Love, not acceptance

In her Dec. 19 commentary, "What's this new sin called complicity?" Ann Marie DeGroot presents an argument against the Catholic Church's teaching on homosexual activity that is representative of many such proposals I have recently received -- with one exception: She does claim that this archbishop is "good"!

The caricature that she makes of my argument is that "parents of an actively homosexual child cannot invite that person home for Christmas dinner" without committing a sin. I never said or implied that, and I never would.

After being born, raised and educated in a Catholic home and Catholic schools, my brother decided to join an evangelical church. My parents were heartbroken but continued to keep in touch with him. He knew that my parents never accepted his action, but he also knew they would not reject his person.

The same is even more true for any child involved in an immoral activity. You don't have to sanction the behavior in order to eat Christmas dinner with that son or daughter. At the same time, you do not have to condone that activity. You urge the offspring to reconsider his/her activity and you pray for his/her conversion. In other words, you let it be known you do not approve. Parents, family members, friends are called to radical honesty and moral integrity. There is nothing "new" about that.




Jesus is pretty clear Jesus answers Anne Marie DeGroot's question in Matthew 10:34-37: "Do not think that I came to bring peace on the earth; I did not come to bring peace, but a sword. For I came to set a man against his father, and a daughter against her mother, and a daughter-in-law against her mother-in-law; and a man's enemies will be the members of his household. He who loves father or mother more than Me is not worthy of Me; and he who loves son or daughter more than Me is not worthy of Me."



A good development

I was delighted to read about Lyndale United Church of Christ's decision to stop performing civil-marriage ceremonies ("Some liberal churches take stand for gay marriage," Dec. 18). I was especially happy to see discussion in terms of the separation of church and state.

The discussion of marriage rights is hurt by being commonly framed as a win-lose battle between church and state. Under this thinking, the legalization of same-sex marriage infringes on the First Amendment rights of those whose creed it violates, and the nonrecognition of the same constitutes a civil rights infraction for those who desire it.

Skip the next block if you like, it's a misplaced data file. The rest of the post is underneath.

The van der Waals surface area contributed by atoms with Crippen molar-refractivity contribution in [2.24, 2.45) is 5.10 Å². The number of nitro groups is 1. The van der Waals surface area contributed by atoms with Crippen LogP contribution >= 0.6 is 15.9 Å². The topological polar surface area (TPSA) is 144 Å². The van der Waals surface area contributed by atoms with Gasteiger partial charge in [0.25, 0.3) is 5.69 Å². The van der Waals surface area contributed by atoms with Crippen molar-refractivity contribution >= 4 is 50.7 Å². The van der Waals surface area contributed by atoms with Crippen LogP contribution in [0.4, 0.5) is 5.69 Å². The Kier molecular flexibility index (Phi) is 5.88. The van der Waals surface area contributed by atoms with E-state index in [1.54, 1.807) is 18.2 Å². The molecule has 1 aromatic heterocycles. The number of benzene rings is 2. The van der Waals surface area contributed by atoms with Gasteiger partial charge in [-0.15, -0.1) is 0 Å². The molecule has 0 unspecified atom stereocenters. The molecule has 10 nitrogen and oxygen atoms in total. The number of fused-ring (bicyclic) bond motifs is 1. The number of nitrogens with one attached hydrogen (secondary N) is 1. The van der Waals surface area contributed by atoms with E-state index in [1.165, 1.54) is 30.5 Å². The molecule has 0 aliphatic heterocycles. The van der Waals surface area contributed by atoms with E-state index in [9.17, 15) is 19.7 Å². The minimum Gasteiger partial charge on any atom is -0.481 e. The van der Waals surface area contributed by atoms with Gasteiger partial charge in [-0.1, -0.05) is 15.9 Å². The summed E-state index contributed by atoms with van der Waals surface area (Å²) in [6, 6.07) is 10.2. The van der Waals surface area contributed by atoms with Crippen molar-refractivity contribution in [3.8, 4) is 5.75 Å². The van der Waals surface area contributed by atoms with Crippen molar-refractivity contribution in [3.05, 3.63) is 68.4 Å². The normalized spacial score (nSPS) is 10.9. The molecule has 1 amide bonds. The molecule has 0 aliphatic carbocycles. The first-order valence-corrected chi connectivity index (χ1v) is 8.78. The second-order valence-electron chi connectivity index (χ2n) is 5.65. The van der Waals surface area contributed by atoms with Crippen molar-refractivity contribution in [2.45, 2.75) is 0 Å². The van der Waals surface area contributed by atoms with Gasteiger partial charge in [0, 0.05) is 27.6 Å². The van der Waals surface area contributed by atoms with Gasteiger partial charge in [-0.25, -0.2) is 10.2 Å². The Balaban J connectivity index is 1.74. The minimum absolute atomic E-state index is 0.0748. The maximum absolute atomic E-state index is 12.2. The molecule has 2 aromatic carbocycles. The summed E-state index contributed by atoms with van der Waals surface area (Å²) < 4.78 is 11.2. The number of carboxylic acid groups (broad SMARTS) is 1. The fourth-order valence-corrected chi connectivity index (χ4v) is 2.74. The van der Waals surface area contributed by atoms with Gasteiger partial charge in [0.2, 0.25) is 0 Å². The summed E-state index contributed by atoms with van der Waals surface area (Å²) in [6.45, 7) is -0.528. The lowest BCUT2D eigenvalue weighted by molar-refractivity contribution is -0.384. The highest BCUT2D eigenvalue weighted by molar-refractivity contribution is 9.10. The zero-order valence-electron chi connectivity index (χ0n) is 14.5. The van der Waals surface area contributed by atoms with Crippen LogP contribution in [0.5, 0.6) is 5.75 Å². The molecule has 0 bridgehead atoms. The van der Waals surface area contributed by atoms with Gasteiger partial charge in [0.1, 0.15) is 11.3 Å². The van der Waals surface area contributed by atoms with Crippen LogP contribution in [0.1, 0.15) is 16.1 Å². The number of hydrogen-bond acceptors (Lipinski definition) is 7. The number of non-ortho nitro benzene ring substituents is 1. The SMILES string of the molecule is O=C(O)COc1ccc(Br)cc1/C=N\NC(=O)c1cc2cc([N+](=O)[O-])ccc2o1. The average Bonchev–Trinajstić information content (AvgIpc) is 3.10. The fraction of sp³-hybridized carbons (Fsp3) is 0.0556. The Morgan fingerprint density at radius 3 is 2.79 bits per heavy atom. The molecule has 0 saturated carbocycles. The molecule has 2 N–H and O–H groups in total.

By refusing to perform these ceremonies, Lyndale United and other churches revoke the implementation of state regulation, but surrender to the state's ownership of the term "marriage."

If we wish to move forward, the only solution is to divorce the legal and spiritual definitions and ceremonies. If the state deals only in civil unions, and marriage is left to the churches, the very battleground vanishes, and access to marriage ceases to be a civil-rights issue.



Tips to keep a donor

I really enjoy donating to my favorite charities and receive their mailings every year. If not, I can find them on the Internet. To keep me, and several others, as a donor, here are some tips.

• You do not need to call and thank me. I have received calls from two organizations that I give to annually, both with a thank-you message and asking if I could "just give a little more." You are not the only charity in my life -- I give regularly and what I can afford and choose to send to you.

• Notice the timing of my giving. If you are a military charity, my donations come at Memorial Day and Veterans Day. And I usually give the same time each year to most of my charities.

• Using a professional fundraiser makes me want to give less. Sending me a "gift" with a donation request, and then mailing or calling within a month asking if I "got your gift" makes it even worse. Send me your literature, and if you want to offer a gift, make it something I may choose when I send my donation.

• Do not sell my name to other charities that are similar to you. It's a good way to upset a regular donor.

And to all readers, give of yourself, time and funds, as much as you can, this time of year and all year long.



Not a NHL farm club

The University of Minnesota has sent many good men through its hockey program. The comments that New York Islanders General Manager Garth Snow made are just wrong ("Isles GM says Lucia's coaching hurt Okposo," Dec. 21).

The university hockey program should be something more than a farm club for the NHL. It is a very upsetting practice for the National Hockey League to raid the college teams in midseason just to replace a player who got a 30-game suspension.



Blame the terrorists

A Dec. 20 letter arguing against torture made this statement: "Giuliani is choosing his sleep deprivation. Those tortured have no choice at all."

Yes, they do have a choice! They can tell their interrogators what they know. They have been caught planning to, or attempting to, blow us to smithereens. Now that they have been apprehended, we are demanding to know what they and their cronies are up to. They can confess peaceably or they can confess with persuasion. It's their choice!

They're not playing by the "Marquess of Queensbury rules." In order to protect ourselves, we may need a new set of rules to deal with these people.